Giving birth is a life changing experience. Every birth is different and there is plenty of conflicting stories of positive and negative birthing experiences. For a new mum to be it can be totally overwhelming. If you’re dreading your delivery, try not to fret – you’re definitely not alone. Knowledge is power so we’re talking you through some common fears women have when it comes to labour.
Here’s how you can overcome your fears ahead of the big day.
What if I poop?
It might not be easy to believe but you’re pretty much the only one in the delivery room who cares if you poop. And when it comes down to it, you probably won’t either. The nurses helping you give birth have seen it 1,000 times before and will clear it away before you’ve even realised it has happened.
Hey – you might not poop during birth! However in the event that you do try to remember that during birth you’re using all your muscles to push your baby out and that includes the ones in your rectum. So it’s a necessary evil and no one will judge you. Like you, they’re just interested in getting your baby out into the world.
What if I have to have an episiotomy?
Ah the dreaded episiotomy. This is an intentional cut to the perineum (the space between the vagina and anus) which is usually made during the later stage of the second stage of labour if the baby is distressed or if forceps are required to assist birth. Whilst it doesn’t sound great, an episiotomy is only performed if necessary and local anaesthetic is used to numb the area around the vagina to minimise pain.
An episiotomy may be recommended if your baby shows sign of ‘fetal distress’: an increase or decrease in heart rate or signs that your baby is not getting enough oxygen. It can also be performed to assist you in labour if you’re having a breech birth or if you yourself are exhausted or at risk. Whilst it might not be a pleasant prospect, it can help you deliver your baby safely.
I’m scared my vagina will tear
Please don’t panic when you hear the words ‘vaginal tearing’. It probably sounds awful but it’s a natural part of childbirth. Smaller natural tears can even heal on their own, with no help from doctors and there are steps you can take to lessen the possibility that you’ll tear at all. Massaging your perineum in the weeks leading up to birth is recommended. No matter what happens on the day, rest assured that your doctors are well equipped to give you the best possible care and ensure that you are safe and looked after. If you’re feeling particularly anxious, speak to your doctor who will be able to talk you through the process and put your mind at rest.
What if I have to have a Caesarean section?
It’s normal to be scared at the prospect of surgery but try not to worry about this ahead of labour. If your caesarean section (C-section) is planned, your doctor should make sure you feel prepared for the procedure and help you gain understanding and confidence that it’s the right decision for you.
If you need an emergency caesarean, try to remember that this decision will have been made in order to deliver you a happy, healthy baby and protect you both from risk.
A caesarean takes between 30-60 minutes and either you or your support person should be able to hold your baby soon afterwards in the delivery room. Most C-sections are performed under epidural or spinal anaesthetic so you will be awake and present for that special moment when your baby comes into the world. If there are complications you may have to have a general anaesthetic however you will be able to see your baby once you are awake.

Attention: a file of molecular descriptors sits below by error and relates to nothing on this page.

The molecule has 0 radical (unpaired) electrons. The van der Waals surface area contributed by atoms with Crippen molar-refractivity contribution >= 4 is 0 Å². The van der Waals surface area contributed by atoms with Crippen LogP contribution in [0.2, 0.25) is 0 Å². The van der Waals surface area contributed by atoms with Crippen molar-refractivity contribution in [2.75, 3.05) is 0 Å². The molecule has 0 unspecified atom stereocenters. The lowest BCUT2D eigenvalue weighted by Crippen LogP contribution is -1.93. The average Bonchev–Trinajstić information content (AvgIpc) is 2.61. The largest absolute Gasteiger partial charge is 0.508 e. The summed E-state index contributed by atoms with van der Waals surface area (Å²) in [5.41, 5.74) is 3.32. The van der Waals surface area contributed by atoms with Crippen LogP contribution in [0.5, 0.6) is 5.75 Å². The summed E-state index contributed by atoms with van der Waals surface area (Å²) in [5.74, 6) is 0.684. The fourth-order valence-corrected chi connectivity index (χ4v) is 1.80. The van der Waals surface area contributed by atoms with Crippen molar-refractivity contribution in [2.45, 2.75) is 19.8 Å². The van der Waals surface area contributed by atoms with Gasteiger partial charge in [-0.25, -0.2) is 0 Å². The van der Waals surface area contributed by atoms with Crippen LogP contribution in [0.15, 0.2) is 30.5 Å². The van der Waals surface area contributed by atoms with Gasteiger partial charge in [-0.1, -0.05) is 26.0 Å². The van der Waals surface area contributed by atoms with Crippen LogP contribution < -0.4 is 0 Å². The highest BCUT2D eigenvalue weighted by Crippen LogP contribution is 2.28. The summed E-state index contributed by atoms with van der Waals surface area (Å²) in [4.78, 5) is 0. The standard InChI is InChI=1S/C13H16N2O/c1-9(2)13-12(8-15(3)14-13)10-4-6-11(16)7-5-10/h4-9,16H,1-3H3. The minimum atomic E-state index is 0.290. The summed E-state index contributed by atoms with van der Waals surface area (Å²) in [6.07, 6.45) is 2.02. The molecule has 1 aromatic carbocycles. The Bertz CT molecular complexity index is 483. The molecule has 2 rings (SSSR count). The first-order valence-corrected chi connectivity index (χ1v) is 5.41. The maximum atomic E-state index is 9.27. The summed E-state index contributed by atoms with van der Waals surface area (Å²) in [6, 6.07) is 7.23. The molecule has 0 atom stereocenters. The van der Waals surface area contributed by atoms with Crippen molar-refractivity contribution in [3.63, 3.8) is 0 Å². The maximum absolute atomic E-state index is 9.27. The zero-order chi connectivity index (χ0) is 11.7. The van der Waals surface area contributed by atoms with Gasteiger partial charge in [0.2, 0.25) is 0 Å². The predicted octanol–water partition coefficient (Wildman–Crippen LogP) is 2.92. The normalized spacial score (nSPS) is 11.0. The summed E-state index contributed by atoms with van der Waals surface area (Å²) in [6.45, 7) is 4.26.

I’m afraid I won’t be able to handle the pain
We won’t lie to you: there will be some pain involved when you give birth. However fear can cause you to tense up and make you more uncomfortable. Often the pain of childbirth can be managed with relaxation and breathing techniques.
There are a number of non-medical and medical methods you can use to manage your labour pain, from massage (link to massage article) and moving around during labour to medical pain relief. Coming up with a plan that suits you can help calm your worries about how you’ll manage the pain on the big day.
Ultimately just try to keep in mind that the pain of labour is temporary and at the end you get to meet your new baby – a pretty great reward!
My work colleague was in labour for 32 hours and said it was the most painful experience – what if that happens to me?
Whilst talking to friends and family can allay your fears, try to avoid listening to too many ‘horror stories’. Well-meaning acquaintances may be queuing up around the block to tell you about their second cousin’s three day labour, however stories like this may only up your anxiety. Bear in mind that most people like to add a dramatic flair to their stories and that birth is different for everyone. One woman’s bad experience does not mean yours will be too.
I just can’t stop worrying about giving birth – what can I do?
Firstly, speak to your doctor and tell them how you’re feeling. When you’re expecting a baby it’s especially important to be aware of any changes from how you normally feel. Talk to your doctor if your emotions are starting to interrupt your day-to-day life. Educating yourself and developing a realistic birth plan may also help you conquer the fear of the unknown, how you will manage your pain and allow you to prepare for different scenarios. Speak to your doctor and come up with a plan for how you’d ideally like the birth to go, whilst allowing for unexpected contingencies. The more you know, the more likely you are to feel prepared and ready for the day.
Finally, try to remember that birth is a natural process and your body is more than capable of delivering your baby. Whilst the prospect of childbirth can be frightening, the end result is your brand new baby which makes it all worthwhile.